Let’s take a moment to deal with teh stupid, shall we? In particular, I’m interested in dealing with the inane and self-serving assumption that Obama’s support is purely irrational. This is a tempest in a tea-pot between factions that will come together for the general election. It isn’t important. The FISA vote today is important. But here goes:

Belittling the support for Obama as a mere cult of personality ignores one obvious thing: Hillary’s negatives were already sky-high among Democrats. If you don’t know why people might run from Hillary, then you don’t have anything useful to say about why people would be flocking to Obama. Krugman’s observation that most of the venom is coming from Obama supporters is laughable. Of course it looks that way to Krugman, he’s a Clinton supporter. Why would Clinton supporters be directing an equal stream of venom at him? Furthermore, Krugman is just plain wrong on the facts when he says that Obama’s voters wouldn’t support Clinton if she were to be the nominee. The last poll I saw, over the weekend, showed that both Democratic candidates’ voters had already said they’d vote for the other in the general election by the same percentage (i.e., the difference was well within the MoE, close to 85% each).

To me, the hard numbers mean a lot more than whatever has accumulated in Krugman’s in-box. If he doesn’t get that, that’s a shame. But ignorance is not an argument, even if your name is Paul Krugman.

Krugman’s failure to appreciate even the most basic and obvious dynamics of the present polemical struggle is sad. Then again, he’s not equipped to deal with this issue, in the same way that I wouldn’t ask a geologist to explain religious intolerance. I realized this years ago when I watched that moron Bill O’Reilly absolutely humiliate Krugman on national TV. Krugman doesn’t understand how arguments work and, when he attempts them himself, his writing is good enough for some of the top college newspapers in the country. On this issue, he’s just another low-information voter.

Mostly, the Krugman issue is a firestorm only in the sense that we’re not used to contested primaries like this one, with both parties facing brokered conventions until very recently. By now in the political cycle, Democrats are used to having a candidate established enough to be trashed by the Heathers and other hateful holes in the corporate media. Since we don’t, we’re turning our usual rhetorical weapons on each other.

How naive, also, must the political blogsphere be if we’re measuring the candidates by marginal differences in campaign-promise policy.* Hah! Stop it. You’re embarrassing me. No such proposal survives first contact with a legislature. You either understand that or you’re a liability. If I were only counting campaign promises, I would have signed on with John Edwards long ago.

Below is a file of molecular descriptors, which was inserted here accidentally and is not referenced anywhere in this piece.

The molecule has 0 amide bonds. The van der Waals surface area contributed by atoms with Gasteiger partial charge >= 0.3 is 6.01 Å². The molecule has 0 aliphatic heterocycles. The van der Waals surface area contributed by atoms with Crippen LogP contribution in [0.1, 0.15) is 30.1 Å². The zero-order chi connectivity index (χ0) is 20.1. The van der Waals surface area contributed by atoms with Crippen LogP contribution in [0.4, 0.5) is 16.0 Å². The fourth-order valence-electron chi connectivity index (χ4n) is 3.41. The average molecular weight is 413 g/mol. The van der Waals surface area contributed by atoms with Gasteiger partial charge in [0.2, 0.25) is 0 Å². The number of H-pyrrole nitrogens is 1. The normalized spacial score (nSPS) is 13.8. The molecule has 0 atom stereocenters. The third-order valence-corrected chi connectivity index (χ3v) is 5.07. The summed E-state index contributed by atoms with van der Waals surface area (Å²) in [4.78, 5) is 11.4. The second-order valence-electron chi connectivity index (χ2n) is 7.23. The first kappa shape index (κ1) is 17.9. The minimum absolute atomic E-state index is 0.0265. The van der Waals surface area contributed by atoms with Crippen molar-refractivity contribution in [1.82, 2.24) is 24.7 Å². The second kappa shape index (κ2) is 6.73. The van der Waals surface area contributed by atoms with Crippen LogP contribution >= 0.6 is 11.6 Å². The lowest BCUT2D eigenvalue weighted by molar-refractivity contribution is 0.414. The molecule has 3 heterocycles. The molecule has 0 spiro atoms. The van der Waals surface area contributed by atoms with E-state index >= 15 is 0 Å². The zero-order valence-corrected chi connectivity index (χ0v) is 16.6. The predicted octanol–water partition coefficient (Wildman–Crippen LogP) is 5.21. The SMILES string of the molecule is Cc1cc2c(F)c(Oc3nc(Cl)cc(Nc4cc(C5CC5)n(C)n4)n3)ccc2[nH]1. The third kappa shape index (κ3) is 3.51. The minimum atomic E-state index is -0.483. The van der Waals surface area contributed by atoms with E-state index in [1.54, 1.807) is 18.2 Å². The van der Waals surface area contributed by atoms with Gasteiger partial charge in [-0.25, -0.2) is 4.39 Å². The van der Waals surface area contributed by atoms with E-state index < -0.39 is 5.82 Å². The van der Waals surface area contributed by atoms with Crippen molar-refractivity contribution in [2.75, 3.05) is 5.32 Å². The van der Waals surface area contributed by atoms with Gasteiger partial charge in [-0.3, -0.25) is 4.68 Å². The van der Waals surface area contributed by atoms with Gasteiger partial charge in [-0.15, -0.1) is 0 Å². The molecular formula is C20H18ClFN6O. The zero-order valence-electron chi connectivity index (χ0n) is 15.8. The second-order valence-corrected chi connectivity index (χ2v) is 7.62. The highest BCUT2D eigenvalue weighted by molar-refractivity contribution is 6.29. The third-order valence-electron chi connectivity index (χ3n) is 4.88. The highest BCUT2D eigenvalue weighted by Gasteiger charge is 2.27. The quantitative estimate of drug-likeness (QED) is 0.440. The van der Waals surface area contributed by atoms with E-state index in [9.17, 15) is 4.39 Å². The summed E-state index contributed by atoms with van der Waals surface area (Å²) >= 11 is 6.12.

No, I came to support Obama for two reasons: (1) he has more people in more states, both paid and volunteers, and he has the younger support. That’s called ‘building a party.’ The Clintons, as Stirling notes, didn’t do that. I don’t trust them to do that now. Obama’s campaign looks like Howard Dean’s 50-state strategy. Clinton’s campaign hired Terry McCauliffe. Hello? This is the difference I would expect between a Bilderberger and a neighborhood organizer.

(2) I was willing to overlook Clinton’s hiring of Mark Penn until I saw the kind of media pushback coming from the Clinton campaign at the beginning of the year. But there it was: the same kind of low-information voter exploitation I would expect from a man who’d love to pour 2,4-D and 2,4,5-T on the grassroots. Bill Clinton himself was on national TV clipping an Obama quote, treating Obama the way Larry Kudlow treated John Kerry in 2004.


Have the sense to look at the organizations the two candidates are building and then tell me who’s more compatible with the netroots. Right now, process is more important than policy because we’re only just beginning the process that makes policy. Obama has essentially told the netroots to shut up about a couple of things I can think of (both having to do with religion). Excuse me, why is this a problem? We in the netroots tell each other to shut up all the time.

No, I came to Obama, if I must to use that phrase, for rational reasons.

If you’re content to remain a political consumer, fine. Rant on the internet. If you understand the value of organizations, then get on the fucking train, boys and girls. This isn’t JFK all over again, it’s more like RFK with better security. We never got to see how that played out, so we get to determine how this one plays out. No fantasy required.

The netroots won’t get everything it wants, but hell: we’re only 20% of the party last time I checked. I know it’s like steering a battleship, trying to get what you want out of politics.

Deal with it.


* So Clinton is promising single-payer come hell or high water. So what? That’s a set-up for failure, and she’s failed before (something the Obama campaign reminded her of quite pointedly). Her husband staked out lefty positions and then tacked back to the Republicans and I expect her to do so as well. Krugman thinks that Obama is hedging about mandates and that this will make it impossible to move on this later. In reality, the healthcare corruption industry doesn’t need Obama’s ideas, and Obama is right about the problem of changing the culture and overlapping legacy systems. If Obama erred on this issue it was in breaking from his usual, messianic generalities and talking about the political and institutional realities that will confront our inevitable move to single-payer. Then again, if you think of his campaign as a cult, that point was likely to go right over your head.